Despite laws that prohibit employers from discriminating against workers, many continue to do so and get away with it. This is because discrimination can often be subtle, making it easy for people to miss unless they know what to look for.
For example, when reading a job posting, applying for a position, or reviewing your current employer’s policies, you should be mindful of red-flag words and phrases that could indicate bias or discrimination.
Example: Age-related words
A company probably won’t explicitly say that they discriminate against older workers, but they can send that message with certain words, for instance through:
- References to recent grads
- Use of generational slang, like “vibes” or “bet”
- Requiring a school transcript for a job
The above can serve as codes to discourage or leave out older workers. Thus, if you see these or similarly exclusionary terms in work-related materials, they could be signs of bias in the workplace.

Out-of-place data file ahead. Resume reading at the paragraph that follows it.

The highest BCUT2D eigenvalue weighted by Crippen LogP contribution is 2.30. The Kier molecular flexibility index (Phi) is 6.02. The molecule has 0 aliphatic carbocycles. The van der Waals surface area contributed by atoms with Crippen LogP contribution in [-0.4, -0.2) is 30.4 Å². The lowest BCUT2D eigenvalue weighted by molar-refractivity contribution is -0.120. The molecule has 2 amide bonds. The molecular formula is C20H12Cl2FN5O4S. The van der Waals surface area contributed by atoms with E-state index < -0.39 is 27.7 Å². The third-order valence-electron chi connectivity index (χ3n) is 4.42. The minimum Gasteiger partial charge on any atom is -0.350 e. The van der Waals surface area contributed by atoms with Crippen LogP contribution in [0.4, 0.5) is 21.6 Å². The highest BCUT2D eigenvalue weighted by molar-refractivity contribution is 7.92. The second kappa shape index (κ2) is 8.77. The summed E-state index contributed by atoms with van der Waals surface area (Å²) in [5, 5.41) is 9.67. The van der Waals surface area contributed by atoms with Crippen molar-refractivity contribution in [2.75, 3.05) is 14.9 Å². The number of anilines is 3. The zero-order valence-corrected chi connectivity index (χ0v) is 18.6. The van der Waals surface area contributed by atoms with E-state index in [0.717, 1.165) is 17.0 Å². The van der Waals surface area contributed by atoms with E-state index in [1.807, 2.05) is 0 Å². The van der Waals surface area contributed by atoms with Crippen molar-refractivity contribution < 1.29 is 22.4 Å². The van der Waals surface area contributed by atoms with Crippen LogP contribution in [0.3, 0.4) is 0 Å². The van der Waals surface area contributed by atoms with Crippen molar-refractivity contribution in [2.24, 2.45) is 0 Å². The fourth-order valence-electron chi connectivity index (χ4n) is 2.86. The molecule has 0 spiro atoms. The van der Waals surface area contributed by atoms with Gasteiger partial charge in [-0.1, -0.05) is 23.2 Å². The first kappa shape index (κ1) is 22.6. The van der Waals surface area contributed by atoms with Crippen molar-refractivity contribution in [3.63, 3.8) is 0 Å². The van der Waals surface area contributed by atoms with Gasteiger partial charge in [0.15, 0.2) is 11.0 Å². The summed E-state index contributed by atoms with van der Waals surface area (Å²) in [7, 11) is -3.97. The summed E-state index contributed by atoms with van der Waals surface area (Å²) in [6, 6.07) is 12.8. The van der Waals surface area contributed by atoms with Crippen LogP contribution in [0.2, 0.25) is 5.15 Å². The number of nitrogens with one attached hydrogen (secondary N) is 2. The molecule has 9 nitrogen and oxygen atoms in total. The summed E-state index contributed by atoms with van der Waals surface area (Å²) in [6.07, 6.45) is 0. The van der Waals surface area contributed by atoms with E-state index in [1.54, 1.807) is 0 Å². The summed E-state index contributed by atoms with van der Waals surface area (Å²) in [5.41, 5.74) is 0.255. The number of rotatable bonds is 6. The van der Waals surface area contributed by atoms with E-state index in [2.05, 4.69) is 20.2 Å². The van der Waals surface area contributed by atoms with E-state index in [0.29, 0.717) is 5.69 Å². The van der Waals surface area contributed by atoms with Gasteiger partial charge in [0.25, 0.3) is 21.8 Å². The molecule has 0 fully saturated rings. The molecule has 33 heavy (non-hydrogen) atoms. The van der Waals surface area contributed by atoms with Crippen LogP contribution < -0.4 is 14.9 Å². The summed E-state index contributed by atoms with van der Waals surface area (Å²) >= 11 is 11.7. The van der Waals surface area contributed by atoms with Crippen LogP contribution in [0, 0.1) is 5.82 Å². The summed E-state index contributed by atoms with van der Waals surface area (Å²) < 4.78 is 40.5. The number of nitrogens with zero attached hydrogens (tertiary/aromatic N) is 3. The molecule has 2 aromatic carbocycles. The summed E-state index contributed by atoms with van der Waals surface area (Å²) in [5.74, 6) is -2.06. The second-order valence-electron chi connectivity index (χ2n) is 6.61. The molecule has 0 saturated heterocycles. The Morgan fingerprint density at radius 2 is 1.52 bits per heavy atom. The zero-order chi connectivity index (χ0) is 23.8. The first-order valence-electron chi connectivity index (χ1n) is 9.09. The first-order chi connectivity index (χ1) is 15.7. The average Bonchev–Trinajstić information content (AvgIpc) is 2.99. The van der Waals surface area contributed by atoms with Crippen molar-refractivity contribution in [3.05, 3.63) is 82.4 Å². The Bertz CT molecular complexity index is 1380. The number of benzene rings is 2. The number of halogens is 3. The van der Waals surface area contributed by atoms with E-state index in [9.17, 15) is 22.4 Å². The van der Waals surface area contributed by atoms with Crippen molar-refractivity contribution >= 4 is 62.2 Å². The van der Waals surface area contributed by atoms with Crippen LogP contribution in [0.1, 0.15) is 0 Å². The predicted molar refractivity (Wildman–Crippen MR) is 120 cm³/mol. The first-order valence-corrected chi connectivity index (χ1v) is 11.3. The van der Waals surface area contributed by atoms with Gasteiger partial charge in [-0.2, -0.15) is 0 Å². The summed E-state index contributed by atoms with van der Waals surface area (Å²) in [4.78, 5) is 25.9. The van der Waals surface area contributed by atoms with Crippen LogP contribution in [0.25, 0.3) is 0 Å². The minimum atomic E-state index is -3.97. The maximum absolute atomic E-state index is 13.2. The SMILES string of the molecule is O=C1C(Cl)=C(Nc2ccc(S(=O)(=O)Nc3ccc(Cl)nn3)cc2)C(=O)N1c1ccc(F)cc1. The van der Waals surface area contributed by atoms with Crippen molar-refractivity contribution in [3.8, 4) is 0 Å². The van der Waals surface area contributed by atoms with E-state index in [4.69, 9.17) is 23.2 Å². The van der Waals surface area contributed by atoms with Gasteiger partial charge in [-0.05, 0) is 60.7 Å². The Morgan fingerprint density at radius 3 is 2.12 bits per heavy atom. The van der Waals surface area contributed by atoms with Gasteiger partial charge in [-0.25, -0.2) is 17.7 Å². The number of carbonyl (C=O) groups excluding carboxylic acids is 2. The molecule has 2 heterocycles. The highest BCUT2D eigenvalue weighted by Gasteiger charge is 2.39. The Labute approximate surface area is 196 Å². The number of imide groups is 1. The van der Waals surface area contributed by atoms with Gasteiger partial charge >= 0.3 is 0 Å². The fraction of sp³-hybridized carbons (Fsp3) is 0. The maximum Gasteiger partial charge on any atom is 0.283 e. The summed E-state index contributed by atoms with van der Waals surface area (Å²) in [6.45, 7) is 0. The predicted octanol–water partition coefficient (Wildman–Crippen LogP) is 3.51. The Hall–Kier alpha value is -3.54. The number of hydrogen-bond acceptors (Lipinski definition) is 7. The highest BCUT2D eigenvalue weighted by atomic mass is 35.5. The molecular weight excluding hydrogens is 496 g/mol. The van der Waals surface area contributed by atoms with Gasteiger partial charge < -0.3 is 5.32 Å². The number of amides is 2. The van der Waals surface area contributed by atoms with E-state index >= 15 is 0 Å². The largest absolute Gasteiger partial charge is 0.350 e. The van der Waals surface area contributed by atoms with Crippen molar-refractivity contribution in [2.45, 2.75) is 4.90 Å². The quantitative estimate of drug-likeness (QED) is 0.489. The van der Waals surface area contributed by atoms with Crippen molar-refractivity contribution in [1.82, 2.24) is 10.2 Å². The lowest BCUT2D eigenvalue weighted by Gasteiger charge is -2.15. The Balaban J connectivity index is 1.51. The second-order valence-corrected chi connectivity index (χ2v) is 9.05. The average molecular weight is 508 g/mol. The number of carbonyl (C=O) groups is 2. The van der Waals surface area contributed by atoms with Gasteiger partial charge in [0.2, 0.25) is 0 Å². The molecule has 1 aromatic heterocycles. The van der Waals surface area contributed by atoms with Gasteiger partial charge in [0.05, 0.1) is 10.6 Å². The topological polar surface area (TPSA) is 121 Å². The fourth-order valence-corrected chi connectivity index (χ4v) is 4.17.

Excusing bad behaviors
Companies sometimes use phrases to make themselves appear fun or competitive, but those phrases could indicate acceptance of harassment and other harmful workplace behaviors.
For instance, watch out for companies looking for workers who are:
- Capable of taking a joke
- Willing to put in extra time or effort
These words could suggest that a workplace may be offensive or that the company routinely asks workers to perform job duties without appropriate compensation. In either case, these words may point to a toxic environment.
Poor organization or operation
Company- and job-related materials could also convey that the business does not have appropriate resources for effectively managing workers. Watch out for the following:
- Having to “wear multiple hats”
- Vague job descriptions
- Excessive demands on candidates
- Compensation packages that are overly complicated or too good to be true
These phrases in a job posting or internal materials could signify that the company is struggling with its management and retention or has unfair or unrealistic expectations of workers. These problems often go hand in hand with inadequate policies for handling claims of discrimination, harassment, and other misconduct.
Hopefully you can avoid companies that engage in discriminatory practices. However, if you are currently experiencing such issues, you should consult an attorney to discuss your legal rights and options.